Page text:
Two-thirds of adults with difficult-to-treat follicular lymphoma achieved complete responses following treatment with tisagenlecleucel (Kymriah), a chimeric antigen receptor (CAR) T-cell therapy, in a single-arm phase II study.
In the ELARA trial of close to 100 patients with heavily pretreated disease, the overall response rate (ORR) with the autologous anti-CD19 product, called tisa-cel for short, reached 86%, with complete responses seen in 66%, reported Stephen J. Schuster, MD, of the University of Pennsylvania Abramson Cancer Center in Philadelphia.
“These data indicate that tisagenlecleucel’s an effective therapy for patients with relapsed or refractory follicular lymphoma, including high-risk subgroups,” said Schuster during his presentation at the American Society of Clinical Oncology (ASCO) virtual meeting, with the complete response rate consistent across all prognostically important subgroups.
With a follow-up of about 11 months, median duration of response, progression-free survival (PFS), and overall survival (OS) were not reached. The 6-month PFS rate was 76%.
Half of the patients experienced cytokine release syndrome (CRS), all low grade as defined by the Lee Scale, occurring at a median of 4 days following treatment. In addition, 9.3% of patients reported neurologic toxicities, or immune effector cell-associated neurotoxicity syndrome (ICANS), including one grade ≥3 event.
“Three-quarters of CRS events and 100% of the ICANS events occurred in patients that had bulky disease,” noted Schuster, all of which resolved with appropriate management.
“This gives an opportunity to preemptively address those concerns,” said ASCO discussant Sonali M. Smith, MD, of the University of Chicago.
Median OS in follicular lymphoma stretches out to 20 years, said Smith, but patients who relapse within 2 years of their initial chemoimmunotherapy have a 5-year survival of just 50%, and responses to therapy tend to decrease with each subsequent line of treatment. This is particularly true for patients with high Follicular Lymphoma International Prognostic Index (FLIPI) scores, she said.
“The vast majority of patients actually do well without aggressive therapies,” said Smith, but CAR-T could be appropriate for patients with certain characteristics — bulky disease, multiple lines of prior treatment, refractory disease, or early progression after initial therapy.
In March, the FDA granted accelerated approval to the CAR-T product axicabtagene ciloleucel (Yescarta) for adults with relapsed or refractory follicular lymphoma following two or more prior regimens, based on results of ZUMA-5.
The follow-up times of 11 to 18.5 months between the two CAR-T products tested in follicular lymphoma are too short “to really make strong recommendations,” said Smith.
“It’s really unclear if this is a cure,” she added. “I think this is a very promising and appropriate option for some patients, but we certainly need more data.”
The phase II ELARA trial was an international single-arm trial that enrolled 98 adults with follicular lymphoma who had been exposed to two prior lines of therapy or had failed autologous stem cell transplant.
In all, 97 patients were infused with the CAR-T product (safety cohort) and 94 were evaluable for efficacy. Patients included in the study had grade 1-3A follicular lymphoma and no evidence of histological transformation. Prior anti-CD19 therapy or allogeneic transplant was among the exclusion criteria.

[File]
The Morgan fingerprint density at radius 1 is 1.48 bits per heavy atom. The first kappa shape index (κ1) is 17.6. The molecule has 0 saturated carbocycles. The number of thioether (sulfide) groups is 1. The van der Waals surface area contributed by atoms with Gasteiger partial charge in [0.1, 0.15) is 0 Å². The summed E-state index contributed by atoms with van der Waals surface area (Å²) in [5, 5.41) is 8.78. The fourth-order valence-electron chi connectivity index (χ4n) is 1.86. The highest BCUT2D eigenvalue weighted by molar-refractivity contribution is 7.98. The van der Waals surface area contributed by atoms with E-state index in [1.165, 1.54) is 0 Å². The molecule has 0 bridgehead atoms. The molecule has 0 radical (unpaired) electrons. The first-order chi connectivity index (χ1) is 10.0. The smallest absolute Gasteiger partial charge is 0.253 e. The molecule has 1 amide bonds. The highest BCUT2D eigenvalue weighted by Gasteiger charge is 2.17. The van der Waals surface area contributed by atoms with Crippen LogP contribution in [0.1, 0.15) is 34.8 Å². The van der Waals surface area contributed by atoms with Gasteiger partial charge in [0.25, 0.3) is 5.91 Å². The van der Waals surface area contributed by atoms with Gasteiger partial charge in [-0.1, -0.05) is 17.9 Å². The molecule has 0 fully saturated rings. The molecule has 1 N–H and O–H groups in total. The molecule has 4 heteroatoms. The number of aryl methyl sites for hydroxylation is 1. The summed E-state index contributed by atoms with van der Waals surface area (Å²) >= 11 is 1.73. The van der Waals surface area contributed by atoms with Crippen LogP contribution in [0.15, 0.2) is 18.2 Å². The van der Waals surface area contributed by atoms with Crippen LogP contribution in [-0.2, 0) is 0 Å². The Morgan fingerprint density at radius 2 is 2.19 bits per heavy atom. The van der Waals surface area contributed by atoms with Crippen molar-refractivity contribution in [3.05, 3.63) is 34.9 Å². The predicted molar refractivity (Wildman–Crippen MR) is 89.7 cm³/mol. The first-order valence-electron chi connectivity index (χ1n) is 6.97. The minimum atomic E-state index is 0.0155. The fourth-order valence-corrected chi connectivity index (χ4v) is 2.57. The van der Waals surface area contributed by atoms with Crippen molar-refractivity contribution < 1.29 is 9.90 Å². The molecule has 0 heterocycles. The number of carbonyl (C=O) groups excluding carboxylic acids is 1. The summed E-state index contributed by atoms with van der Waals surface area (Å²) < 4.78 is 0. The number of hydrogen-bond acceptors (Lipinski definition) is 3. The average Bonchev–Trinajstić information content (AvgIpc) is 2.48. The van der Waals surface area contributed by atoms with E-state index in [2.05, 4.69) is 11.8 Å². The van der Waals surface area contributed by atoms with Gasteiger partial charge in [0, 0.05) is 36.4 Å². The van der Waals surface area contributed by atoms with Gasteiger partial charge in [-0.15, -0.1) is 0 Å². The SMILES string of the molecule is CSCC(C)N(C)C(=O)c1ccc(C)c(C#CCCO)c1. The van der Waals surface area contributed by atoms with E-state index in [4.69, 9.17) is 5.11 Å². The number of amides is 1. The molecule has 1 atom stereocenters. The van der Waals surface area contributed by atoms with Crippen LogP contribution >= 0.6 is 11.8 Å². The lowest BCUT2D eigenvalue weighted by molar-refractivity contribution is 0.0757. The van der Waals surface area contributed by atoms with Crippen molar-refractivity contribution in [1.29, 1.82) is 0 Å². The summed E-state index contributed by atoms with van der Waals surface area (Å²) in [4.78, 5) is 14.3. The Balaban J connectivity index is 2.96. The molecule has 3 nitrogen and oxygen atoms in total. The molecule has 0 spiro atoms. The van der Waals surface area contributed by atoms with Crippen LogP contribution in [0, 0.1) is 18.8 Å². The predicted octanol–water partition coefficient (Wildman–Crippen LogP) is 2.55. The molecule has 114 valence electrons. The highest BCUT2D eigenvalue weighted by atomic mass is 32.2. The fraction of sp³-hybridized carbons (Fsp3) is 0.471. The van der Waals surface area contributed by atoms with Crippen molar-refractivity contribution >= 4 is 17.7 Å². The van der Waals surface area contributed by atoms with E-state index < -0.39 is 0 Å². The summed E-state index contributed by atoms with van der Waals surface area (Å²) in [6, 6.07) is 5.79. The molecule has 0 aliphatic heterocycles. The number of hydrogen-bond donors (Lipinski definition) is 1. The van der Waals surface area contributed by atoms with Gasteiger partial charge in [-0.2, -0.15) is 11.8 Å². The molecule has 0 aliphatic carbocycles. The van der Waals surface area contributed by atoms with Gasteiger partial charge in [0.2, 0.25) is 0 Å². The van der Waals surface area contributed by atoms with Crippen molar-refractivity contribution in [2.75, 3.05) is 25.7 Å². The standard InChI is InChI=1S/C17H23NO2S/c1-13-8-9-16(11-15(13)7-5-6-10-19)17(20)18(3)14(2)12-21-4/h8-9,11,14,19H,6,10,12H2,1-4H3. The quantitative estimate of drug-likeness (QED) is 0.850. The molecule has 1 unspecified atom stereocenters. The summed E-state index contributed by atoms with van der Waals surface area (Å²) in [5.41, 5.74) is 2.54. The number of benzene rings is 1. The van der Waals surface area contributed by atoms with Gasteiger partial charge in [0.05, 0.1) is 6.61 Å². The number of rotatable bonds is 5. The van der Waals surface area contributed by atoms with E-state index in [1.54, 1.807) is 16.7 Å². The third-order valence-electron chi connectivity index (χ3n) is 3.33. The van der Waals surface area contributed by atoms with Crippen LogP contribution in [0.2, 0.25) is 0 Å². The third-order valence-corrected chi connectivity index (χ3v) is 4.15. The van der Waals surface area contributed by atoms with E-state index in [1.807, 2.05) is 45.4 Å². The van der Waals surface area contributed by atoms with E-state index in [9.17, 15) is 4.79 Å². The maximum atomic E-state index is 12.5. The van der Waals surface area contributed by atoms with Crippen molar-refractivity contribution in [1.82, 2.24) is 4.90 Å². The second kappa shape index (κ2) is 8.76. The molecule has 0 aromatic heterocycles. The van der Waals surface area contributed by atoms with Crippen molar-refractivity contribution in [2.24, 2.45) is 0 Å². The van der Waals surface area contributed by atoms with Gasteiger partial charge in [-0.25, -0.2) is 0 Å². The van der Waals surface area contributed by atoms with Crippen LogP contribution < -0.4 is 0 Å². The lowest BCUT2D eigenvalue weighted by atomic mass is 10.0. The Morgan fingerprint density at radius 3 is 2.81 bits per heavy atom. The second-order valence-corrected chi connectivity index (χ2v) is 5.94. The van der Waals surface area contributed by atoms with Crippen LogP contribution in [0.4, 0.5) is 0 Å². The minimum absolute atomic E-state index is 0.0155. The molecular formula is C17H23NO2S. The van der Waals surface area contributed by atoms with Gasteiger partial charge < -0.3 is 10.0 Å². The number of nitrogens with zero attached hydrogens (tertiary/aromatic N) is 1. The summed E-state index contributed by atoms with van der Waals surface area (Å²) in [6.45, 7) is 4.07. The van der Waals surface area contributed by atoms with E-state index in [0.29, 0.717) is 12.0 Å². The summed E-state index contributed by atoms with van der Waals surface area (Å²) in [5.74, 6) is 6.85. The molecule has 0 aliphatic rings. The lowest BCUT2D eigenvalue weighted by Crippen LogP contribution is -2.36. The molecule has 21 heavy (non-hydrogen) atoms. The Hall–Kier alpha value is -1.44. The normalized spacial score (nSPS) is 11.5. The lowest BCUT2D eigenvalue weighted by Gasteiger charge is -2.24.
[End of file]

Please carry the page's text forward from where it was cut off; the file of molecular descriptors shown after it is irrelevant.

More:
All patients received tisa-cel at a dose of 0.6-6 × 108 CAR-positive viable T cells (median 2.06 × 108) following lymphodepleting chemotherapy with fludarabine plus cyclophosphamide or bendamustine (Bendeka, Treanda), with nearly one-fifth receiving their treatment in an outpatient setting.
Overall, 77.3% of patients experienced adverse events (AEs) thought to be related to treatment, including grade 3/4 AEs in 45.4% and serious AEs in 28.9%. There were three deaths during the trial, with none thought to be related to treatment. No association was seen between dose level and occurrence of CRS or neurologic AEs. CRS events were managed with tocilizumab (Actemra) in 34% of cases and corticosteroids in 6%.
Bridging therapy was allowed following apheresis and used in 44% of patients while tisa-cel was being manufactured. Baseline imaging was repeated prior to infusion for patients who underwent bridging therapy.
Patients enrolled had a median age of 57 (one-fourth were 65 or older), most had an ECOG performance status of 0-1 (96%), about two-thirds had bulky disease at baseline, 85% had stage III/IV disease at study entry, and 60% had a FLIPI score ≥3.
Median number of prior therapies was four, with 28% having been exposed to five previous regimens. Last therapy before relapse was anti-CD20 or alkylating agents in 65%, PI3K inhibitors in 20%, and lenalidomide (Revlimid) and rituximab in 16.5%. Three-fourths of patients were refractory to two or more prior lines of treatment.
The study was funded by Novartis.
Schuster disclosed relationships with Novartis, Abbvie, Adaptive Biotechnologies, Acerta Pharma/AstraZeneca, Alimera Sciences, BeiGene, Celgene, DTRM, Genentech/Roche, Incyte, Juno Therapeutics, Loxo Oncology, Merck, Nordic Nanovector, Pharmacyclics, Tessa Therapeutics, and TG Therapeutics.
Smith disclosed relationships with Novartis, Abbvie/Genentech, Acerta Pharma/AstraZeneca, ADC Therapeutics, Bayer, Bristol Myers Squibb/Celgene, Gilead/Forty Seven, Janssen Oncology, Karyopharm Therapeutics, MorphoSys, Pharmacyclics, Portola Pharmaceuticals, and TG Therapeutics.